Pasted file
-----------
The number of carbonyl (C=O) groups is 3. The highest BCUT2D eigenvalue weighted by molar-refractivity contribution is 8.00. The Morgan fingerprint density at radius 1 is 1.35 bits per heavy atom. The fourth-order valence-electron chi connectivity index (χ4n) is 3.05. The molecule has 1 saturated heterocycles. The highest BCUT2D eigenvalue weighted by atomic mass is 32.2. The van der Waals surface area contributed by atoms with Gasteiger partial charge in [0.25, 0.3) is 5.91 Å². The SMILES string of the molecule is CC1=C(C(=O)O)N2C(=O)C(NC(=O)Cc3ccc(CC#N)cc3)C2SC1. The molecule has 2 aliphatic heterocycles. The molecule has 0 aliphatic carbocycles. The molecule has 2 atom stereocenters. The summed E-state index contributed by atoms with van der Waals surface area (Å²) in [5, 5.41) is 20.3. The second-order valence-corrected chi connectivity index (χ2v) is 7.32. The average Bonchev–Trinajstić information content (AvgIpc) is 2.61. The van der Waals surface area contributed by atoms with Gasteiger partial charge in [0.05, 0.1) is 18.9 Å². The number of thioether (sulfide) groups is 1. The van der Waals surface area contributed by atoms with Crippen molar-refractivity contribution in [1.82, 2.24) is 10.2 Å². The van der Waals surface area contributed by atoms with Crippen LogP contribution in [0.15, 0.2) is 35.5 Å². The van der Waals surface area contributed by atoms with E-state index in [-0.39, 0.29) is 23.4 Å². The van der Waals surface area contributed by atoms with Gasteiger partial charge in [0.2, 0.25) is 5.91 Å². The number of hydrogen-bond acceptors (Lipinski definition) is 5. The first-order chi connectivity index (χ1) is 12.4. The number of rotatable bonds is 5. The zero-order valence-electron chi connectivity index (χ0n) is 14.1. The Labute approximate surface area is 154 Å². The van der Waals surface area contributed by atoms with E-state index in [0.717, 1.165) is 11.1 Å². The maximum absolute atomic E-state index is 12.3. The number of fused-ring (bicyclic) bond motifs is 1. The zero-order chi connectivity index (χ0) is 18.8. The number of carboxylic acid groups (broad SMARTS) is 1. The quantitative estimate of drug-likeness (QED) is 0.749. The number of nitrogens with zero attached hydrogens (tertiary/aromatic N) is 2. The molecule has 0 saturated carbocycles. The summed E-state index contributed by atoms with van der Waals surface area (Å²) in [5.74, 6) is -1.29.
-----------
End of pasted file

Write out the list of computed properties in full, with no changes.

The number of carbonyl (C=O) groups is 3. The highest BCUT2D eigenvalue weighted by molar-refractivity contribution is 8.00. The Morgan fingerprint density at radius 1 is 1.35 bits per heavy atom. The fourth-order valence-electron chi connectivity index (χ4n) is 3.05. The molecule has 1 saturated heterocycles. The highest BCUT2D eigenvalue weighted by atomic mass is 32.2. The van der Waals surface area contributed by atoms with Gasteiger partial charge in [0.25, 0.3) is 5.91 Å². The SMILES string of the molecule is CC1=C(C(=O)O)N2C(=O)C(NC(=O)Cc3ccc(CC#N)cc3)C2SC1. The molecule has 2 aliphatic heterocycles. The molecule has 0 aliphatic carbocycles. The molecule has 2 atom stereocenters. The summed E-state index contributed by atoms with van der Waals surface area (Å²) in [5, 5.41) is 20.3. The second-order valence-corrected chi connectivity index (χ2v) is 7.32. The average Bonchev–Trinajstić information content (AvgIpc) is 2.61. The van der Waals surface area contributed by atoms with Gasteiger partial charge in [0.05, 0.1) is 18.9 Å². The number of thioether (sulfide) groups is 1. The van der Waals surface area contributed by atoms with Crippen molar-refractivity contribution in [1.82, 2.24) is 10.2 Å². The van der Waals surface area contributed by atoms with Crippen LogP contribution in [0.15, 0.2) is 35.5 Å². The van der Waals surface area contributed by atoms with E-state index in [-0.39, 0.29) is 23.4 Å². The van der Waals surface area contributed by atoms with Gasteiger partial charge in [0.2, 0.25) is 5.91 Å². The number of hydrogen-bond acceptors (Lipinski definition) is 5. The first-order chi connectivity index (χ1) is 12.4. The number of rotatable bonds is 5. The zero-order valence-electron chi connectivity index (χ0n) is 14.1. The Labute approximate surface area is 154 Å². The van der Waals surface area contributed by atoms with E-state index in [0.717, 1.165) is 11.1 Å². The maximum absolute atomic E-state index is 12.3. The number of fused-ring (bicyclic) bond motifs is 1. The zero-order chi connectivity index (χ0) is 18.8. The number of carboxylic acid groups (broad SMARTS) is 1. The quantitative estimate of drug-likeness (QED) is 0.749. The number of nitrogens with zero attached hydrogens (tertiary/aromatic N) is 2. The molecule has 0 saturated carbocycles. The summed E-state index contributed by atoms with van der Waals surface area (Å²) in [5.74, 6) is -1.29.